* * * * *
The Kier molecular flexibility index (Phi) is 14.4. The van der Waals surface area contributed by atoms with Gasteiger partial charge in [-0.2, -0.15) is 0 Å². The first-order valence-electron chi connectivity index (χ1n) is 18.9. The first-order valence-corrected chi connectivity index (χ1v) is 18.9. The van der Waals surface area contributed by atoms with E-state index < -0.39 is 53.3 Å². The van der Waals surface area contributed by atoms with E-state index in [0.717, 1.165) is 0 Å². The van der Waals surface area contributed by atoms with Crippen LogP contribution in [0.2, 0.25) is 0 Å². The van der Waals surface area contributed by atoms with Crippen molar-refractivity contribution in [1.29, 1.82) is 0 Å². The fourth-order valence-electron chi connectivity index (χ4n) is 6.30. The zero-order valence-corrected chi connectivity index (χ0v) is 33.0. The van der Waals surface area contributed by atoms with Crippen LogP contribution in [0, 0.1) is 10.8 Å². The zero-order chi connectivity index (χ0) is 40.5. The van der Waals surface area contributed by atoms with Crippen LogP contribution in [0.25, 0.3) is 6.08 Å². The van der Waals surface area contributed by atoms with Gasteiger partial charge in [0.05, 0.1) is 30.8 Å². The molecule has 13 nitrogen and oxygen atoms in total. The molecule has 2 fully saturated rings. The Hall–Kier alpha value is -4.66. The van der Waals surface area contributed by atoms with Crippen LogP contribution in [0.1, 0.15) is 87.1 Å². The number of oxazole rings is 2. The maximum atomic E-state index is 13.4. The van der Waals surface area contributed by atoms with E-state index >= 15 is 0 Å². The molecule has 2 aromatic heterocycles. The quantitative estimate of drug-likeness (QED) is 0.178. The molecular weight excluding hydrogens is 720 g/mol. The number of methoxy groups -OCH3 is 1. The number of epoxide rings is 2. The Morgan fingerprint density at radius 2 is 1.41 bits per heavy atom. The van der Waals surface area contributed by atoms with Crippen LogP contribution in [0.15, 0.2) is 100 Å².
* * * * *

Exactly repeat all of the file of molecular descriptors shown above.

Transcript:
The Kier molecular flexibility index (Phi) is 14.4. The van der Waals surface area contributed by atoms with Gasteiger partial charge in [-0.2, -0.15) is 0 Å². The first-order valence-electron chi connectivity index (χ1n) is 18.9. The first-order valence-corrected chi connectivity index (χ1v) is 18.9. The van der Waals surface area contributed by atoms with E-state index < -0.39 is 53.3 Å². The van der Waals surface area contributed by atoms with E-state index in [0.717, 1.165) is 0 Å². The van der Waals surface area contributed by atoms with Crippen LogP contribution in [0.2, 0.25) is 0 Å². The van der Waals surface area contributed by atoms with Crippen molar-refractivity contribution in [1.29, 1.82) is 0 Å². The fourth-order valence-electron chi connectivity index (χ4n) is 6.30. The zero-order valence-corrected chi connectivity index (χ0v) is 33.0. The van der Waals surface area contributed by atoms with Crippen LogP contribution in [0, 0.1) is 10.8 Å². The zero-order chi connectivity index (χ0) is 40.5. The van der Waals surface area contributed by atoms with Crippen LogP contribution in [0.25, 0.3) is 6.08 Å². The van der Waals surface area contributed by atoms with Gasteiger partial charge in [0.05, 0.1) is 30.8 Å². The molecule has 13 nitrogen and oxygen atoms in total. The molecule has 2 fully saturated rings. The Hall–Kier alpha value is -4.66. The van der Waals surface area contributed by atoms with Crippen LogP contribution in [0.1, 0.15) is 87.1 Å². The number of oxazole rings is 2. The maximum atomic E-state index is 13.4. The van der Waals surface area contributed by atoms with E-state index >= 15 is 0 Å². The molecule has 2 aromatic heterocycles. The quantitative estimate of drug-likeness (QED) is 0.178. The molecular weight excluding hydrogens is 720 g/mol. The number of methoxy groups -OCH3 is 1. The number of epoxide rings is 2. The Morgan fingerprint density at radius 2 is 1.41 bits per heavy atom. The van der Waals surface area contributed by atoms with Crippen LogP contribution in [0.15, 0.2) is 100 Å².